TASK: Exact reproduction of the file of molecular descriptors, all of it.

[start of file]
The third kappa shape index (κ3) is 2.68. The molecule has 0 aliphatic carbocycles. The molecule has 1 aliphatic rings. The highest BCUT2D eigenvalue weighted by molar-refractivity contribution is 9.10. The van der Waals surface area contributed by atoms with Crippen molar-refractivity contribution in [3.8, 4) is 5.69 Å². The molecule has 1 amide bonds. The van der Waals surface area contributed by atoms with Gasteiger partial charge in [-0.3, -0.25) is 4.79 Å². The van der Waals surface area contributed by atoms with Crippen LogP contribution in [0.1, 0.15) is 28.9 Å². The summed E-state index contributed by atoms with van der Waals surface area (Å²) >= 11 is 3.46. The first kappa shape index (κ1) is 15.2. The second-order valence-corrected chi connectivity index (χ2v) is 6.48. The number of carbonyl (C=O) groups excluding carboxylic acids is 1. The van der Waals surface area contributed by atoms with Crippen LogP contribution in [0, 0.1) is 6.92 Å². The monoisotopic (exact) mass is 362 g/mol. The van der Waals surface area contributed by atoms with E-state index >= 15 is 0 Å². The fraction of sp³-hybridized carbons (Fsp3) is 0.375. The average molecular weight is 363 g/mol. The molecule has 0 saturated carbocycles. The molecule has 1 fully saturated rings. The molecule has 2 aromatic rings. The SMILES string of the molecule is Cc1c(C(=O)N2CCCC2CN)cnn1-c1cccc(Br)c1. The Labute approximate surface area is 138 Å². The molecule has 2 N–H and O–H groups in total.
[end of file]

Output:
The third kappa shape index (κ3) is 2.68. The molecule has 0 aliphatic carbocycles. The molecule has 1 aliphatic rings. The highest BCUT2D eigenvalue weighted by molar-refractivity contribution is 9.10. The van der Waals surface area contributed by atoms with Crippen molar-refractivity contribution in [3.8, 4) is 5.69 Å². The molecule has 1 amide bonds. The van der Waals surface area contributed by atoms with Gasteiger partial charge in [-0.3, -0.25) is 4.79 Å². The van der Waals surface area contributed by atoms with Crippen LogP contribution in [0.1, 0.15) is 28.9 Å². The summed E-state index contributed by atoms with van der Waals surface area (Å²) >= 11 is 3.46. The first kappa shape index (κ1) is 15.2. The second-order valence-corrected chi connectivity index (χ2v) is 6.48. The number of carbonyl (C=O) groups excluding carboxylic acids is 1. The van der Waals surface area contributed by atoms with Crippen LogP contribution in [0, 0.1) is 6.92 Å². The monoisotopic (exact) mass is 362 g/mol. The van der Waals surface area contributed by atoms with E-state index >= 15 is 0 Å². The fraction of sp³-hybridized carbons (Fsp3) is 0.375. The average molecular weight is 363 g/mol. The molecule has 0 saturated carbocycles. The molecule has 1 fully saturated rings. The molecule has 2 aromatic rings. The SMILES string of the molecule is Cc1c(C(=O)N2CCCC2CN)cnn1-c1cccc(Br)c1. The Labute approximate surface area is 138 Å². The molecule has 2 N–H and O–H groups in total.